As the National Book Trust commemorates its 60 years’ (1957-2017) journey of Promoting the Culture of Reading, a special exhibit was put together, titled This is No Looking Back! The Exhibit was situated at two places: one part at Hall 7 focussed on the NBT Bestsellers, and its domestic activities, whereas the other part situated at the Foreign Pavilion (Hall 7 B) focussed on the International cooperation programmes. A number of government publishers like Sahitya Akademi, Publications Division IGNOU, NIOS, Prasar Bharati Archives, Doordarshan, CSTT, Gandhi Smriti & Darshan Samiti, Office of Registrar General and India and others participated.

Delhi Rights Table

About 40 publishers participated in the 2-days event, New Delhi Rights Table. This is a platform through which publishers get an opportunity to interact with each other and discuss about trade and copyright related arrangements. During the first session, Mr Michael Healy, Executive Director, Copyright Clearance Center, USA interacted with the participants regarding the challenges faced by the global publishing industry regarding protection of copyright.

Minimalism enchants at Japan pavilion

There was, of course, no guest country but the foreign pavilion that drew the eyeball this year was Japan’s. Aman Ujjwal reports on a programme titled Japaneese Minimalism, organised at World Book Fair at the International Events Corner.

The Japanese began minimalism Post World War II. Kaoru Miyamoto, Director General, Japan Foundation, New Delhi, was the speaker at the programme. Miyamoto talked about a Japenese word ‘Katazuke’ which means to clean up, make placements tidy and organising things. He informed the audience that in every  bookstore in Japan  the two widely sold books in ‘Katazuke’ category are Dan-shari by Hideko Yamashita and Tokimeku by Marie Kondo. Dan-shari is the combination of three words—Dan means cut, ie. do not get things you don’t need, Sha means to throw away, ie. to dispose things that you don’t need, Ri which means to get rid from obsession with unwanted objects.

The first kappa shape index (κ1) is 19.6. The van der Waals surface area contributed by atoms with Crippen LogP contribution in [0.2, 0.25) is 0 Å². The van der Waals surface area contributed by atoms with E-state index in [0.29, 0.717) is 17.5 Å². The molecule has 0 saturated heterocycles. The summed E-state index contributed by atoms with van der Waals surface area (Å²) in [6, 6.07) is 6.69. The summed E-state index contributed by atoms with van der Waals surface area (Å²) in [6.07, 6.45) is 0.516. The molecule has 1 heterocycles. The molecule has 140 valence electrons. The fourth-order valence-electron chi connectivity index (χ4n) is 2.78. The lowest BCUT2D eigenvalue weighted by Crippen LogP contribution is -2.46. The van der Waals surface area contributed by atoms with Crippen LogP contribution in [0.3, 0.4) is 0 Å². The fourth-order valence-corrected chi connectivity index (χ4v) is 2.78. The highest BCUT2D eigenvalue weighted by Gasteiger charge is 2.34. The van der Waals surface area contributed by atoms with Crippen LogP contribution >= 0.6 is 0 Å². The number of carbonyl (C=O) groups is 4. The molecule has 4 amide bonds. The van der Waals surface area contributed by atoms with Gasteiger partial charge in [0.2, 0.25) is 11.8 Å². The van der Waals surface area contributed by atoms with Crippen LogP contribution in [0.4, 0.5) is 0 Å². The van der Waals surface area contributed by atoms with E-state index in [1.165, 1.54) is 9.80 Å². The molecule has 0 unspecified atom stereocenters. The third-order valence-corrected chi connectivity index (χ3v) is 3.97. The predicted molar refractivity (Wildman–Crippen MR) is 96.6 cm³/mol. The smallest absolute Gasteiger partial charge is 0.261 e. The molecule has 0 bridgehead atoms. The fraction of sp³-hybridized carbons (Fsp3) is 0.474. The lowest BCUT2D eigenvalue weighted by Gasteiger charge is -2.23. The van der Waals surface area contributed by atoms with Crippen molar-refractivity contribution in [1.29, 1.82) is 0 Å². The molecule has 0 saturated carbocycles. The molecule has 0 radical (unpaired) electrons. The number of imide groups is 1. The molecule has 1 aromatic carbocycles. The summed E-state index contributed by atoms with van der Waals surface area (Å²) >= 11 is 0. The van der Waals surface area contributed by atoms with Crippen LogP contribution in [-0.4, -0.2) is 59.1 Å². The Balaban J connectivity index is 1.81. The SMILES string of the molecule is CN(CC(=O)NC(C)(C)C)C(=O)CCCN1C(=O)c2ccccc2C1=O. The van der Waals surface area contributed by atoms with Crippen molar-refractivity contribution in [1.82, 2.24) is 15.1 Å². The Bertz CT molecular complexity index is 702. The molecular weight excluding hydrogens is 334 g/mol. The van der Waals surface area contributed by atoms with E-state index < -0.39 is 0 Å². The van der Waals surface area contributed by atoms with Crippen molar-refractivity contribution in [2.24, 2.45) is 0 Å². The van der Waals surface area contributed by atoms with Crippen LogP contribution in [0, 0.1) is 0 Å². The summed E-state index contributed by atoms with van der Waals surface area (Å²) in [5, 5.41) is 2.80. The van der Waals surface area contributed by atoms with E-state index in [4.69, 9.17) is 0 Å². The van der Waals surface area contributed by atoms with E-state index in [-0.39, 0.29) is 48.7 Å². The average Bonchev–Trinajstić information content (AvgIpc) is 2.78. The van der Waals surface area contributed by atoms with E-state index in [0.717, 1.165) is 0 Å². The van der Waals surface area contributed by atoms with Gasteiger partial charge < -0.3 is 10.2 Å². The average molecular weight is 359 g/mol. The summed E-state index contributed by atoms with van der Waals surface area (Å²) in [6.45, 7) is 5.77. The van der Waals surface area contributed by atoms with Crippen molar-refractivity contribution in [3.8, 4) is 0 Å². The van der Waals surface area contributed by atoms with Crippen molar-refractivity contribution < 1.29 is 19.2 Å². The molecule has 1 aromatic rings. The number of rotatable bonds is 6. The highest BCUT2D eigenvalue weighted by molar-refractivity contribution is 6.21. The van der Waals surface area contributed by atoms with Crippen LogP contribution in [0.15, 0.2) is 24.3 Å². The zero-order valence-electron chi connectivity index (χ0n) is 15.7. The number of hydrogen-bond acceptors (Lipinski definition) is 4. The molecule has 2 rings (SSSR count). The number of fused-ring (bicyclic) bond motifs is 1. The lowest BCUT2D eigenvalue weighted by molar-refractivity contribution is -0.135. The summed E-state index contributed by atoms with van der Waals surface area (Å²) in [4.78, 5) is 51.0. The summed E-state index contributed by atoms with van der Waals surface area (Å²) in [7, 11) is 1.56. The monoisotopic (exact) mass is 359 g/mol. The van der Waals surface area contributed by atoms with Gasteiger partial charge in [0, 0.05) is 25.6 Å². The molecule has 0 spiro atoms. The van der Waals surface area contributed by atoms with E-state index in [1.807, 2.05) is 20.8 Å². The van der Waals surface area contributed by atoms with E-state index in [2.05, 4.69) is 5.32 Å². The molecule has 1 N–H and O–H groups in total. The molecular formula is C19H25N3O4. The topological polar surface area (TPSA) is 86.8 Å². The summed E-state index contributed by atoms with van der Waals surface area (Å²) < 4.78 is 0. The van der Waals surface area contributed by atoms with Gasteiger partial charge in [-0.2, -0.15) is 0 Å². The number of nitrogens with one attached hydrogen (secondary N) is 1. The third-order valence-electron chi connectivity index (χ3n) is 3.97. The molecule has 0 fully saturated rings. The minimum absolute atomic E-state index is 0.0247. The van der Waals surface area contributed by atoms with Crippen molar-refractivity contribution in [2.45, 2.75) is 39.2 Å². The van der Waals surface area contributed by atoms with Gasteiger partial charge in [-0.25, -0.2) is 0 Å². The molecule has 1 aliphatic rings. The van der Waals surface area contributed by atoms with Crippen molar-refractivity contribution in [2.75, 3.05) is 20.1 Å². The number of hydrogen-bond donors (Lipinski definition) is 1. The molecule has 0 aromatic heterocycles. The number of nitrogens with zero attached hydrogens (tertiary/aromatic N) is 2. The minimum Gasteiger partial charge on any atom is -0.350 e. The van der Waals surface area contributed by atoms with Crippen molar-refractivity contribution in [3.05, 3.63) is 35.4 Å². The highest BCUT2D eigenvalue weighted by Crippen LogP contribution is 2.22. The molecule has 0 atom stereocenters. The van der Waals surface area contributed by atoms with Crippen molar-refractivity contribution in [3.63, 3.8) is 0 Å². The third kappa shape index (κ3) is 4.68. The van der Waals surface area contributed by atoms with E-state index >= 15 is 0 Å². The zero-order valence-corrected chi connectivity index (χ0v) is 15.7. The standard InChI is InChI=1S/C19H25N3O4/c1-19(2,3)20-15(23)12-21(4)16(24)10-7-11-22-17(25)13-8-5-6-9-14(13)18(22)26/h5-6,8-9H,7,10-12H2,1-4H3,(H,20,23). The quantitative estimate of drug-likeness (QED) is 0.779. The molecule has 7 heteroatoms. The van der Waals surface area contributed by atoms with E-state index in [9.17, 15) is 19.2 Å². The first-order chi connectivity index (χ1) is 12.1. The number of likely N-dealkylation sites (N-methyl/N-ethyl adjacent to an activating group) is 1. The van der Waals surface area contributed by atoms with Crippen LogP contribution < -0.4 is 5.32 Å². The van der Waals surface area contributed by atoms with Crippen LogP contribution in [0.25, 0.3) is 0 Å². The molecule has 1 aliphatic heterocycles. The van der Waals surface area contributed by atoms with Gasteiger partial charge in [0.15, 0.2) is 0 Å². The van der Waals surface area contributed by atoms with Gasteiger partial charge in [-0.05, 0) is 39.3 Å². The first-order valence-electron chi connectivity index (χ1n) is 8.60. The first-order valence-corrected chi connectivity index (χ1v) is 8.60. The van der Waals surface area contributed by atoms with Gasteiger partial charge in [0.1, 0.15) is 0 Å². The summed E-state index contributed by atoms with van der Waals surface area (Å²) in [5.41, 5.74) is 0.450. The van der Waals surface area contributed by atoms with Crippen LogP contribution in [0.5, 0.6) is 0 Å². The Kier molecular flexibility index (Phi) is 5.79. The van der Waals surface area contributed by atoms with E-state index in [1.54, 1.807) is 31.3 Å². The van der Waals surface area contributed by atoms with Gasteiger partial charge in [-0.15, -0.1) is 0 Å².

This concept originally comes from Yoga. In the other book, Tokimeku, the author asks the readers whether each object that they are using is achieving a purpose or not. The author advocates that people should keep only those things that make them happy. The book highlights the ‘Zen way of thinking’, Japanese values, tidying things up to change.

Women to the forefront

Veteran Bollywood actor, Asha Parekh was in a conversation with Khaled Mohammed and talked about her autobiography The Hit Girl. She said that she did not wish to be an actor but destiny made her work in movies.

NBT Chairman Baldeo Bhai Sharma said that Manushi, the theme of the fair, depicted women’s major contributions in spreading knowledge.  He also talked about NBT’s Veergatha and Women Pioneers series which have recently been launched in an attempt to connect youth with India’s glorious past. Wajal, an organisation of young authors and journalists, organised a poets’ meet at the Sahitya Manch where women writers like Jyoti Ghajbai, Kavita Gupta, Alka Agrawal, Karuna participated. For  booklovers who have special interest in Urdu poetry, National Council for Promotion of Urdu Language organised a Mushaira (poets’ meet). The women poets who participated were  Shaista Yusuf, Tarannum Riyaz,  Waseem Rashid, Nassem Nikhat,  Ghazal Zaigham,  Qamar Suroor and Nusrat Mehdi.  The poems recited on the occasion focused on patriotism, society and the struggles that women face with courage and patience etc. During the conversation, KK Verma (former professor at IIT Kharagpur) talked about his book, Life and Time of Unborn Kamla.
A conversation was held with Manju Borah, National Award winning film director and writer from Assam. Rita Chowdhury, Director, NBT was also present on the occasion. During the session, her movie Joymati: The Survivor was also screened. A performance based on Brihadaranyak Gargi Samvad was also presented by Dharmendra and troupe. Students of Ahlcon International School, Delhi organised a play on Women Empowerment.  Jaya Mehta and  Swati Chattopadhyay, Odissi dancers gave a performance based on Pratibha Ray’s Sahitya Award winning novel Shilapadma. A discussion on women writings was organised by Sahitya Akademi in which litterateurs including Chandrakanta,  Sharad Singh, Pankhuri Sinha,  Alka Sinha and  Mridula Shikla participated. At Hamsadhwani Theatre, music and dance presentation on themes like Beti Bachao, Beti Padho were organised.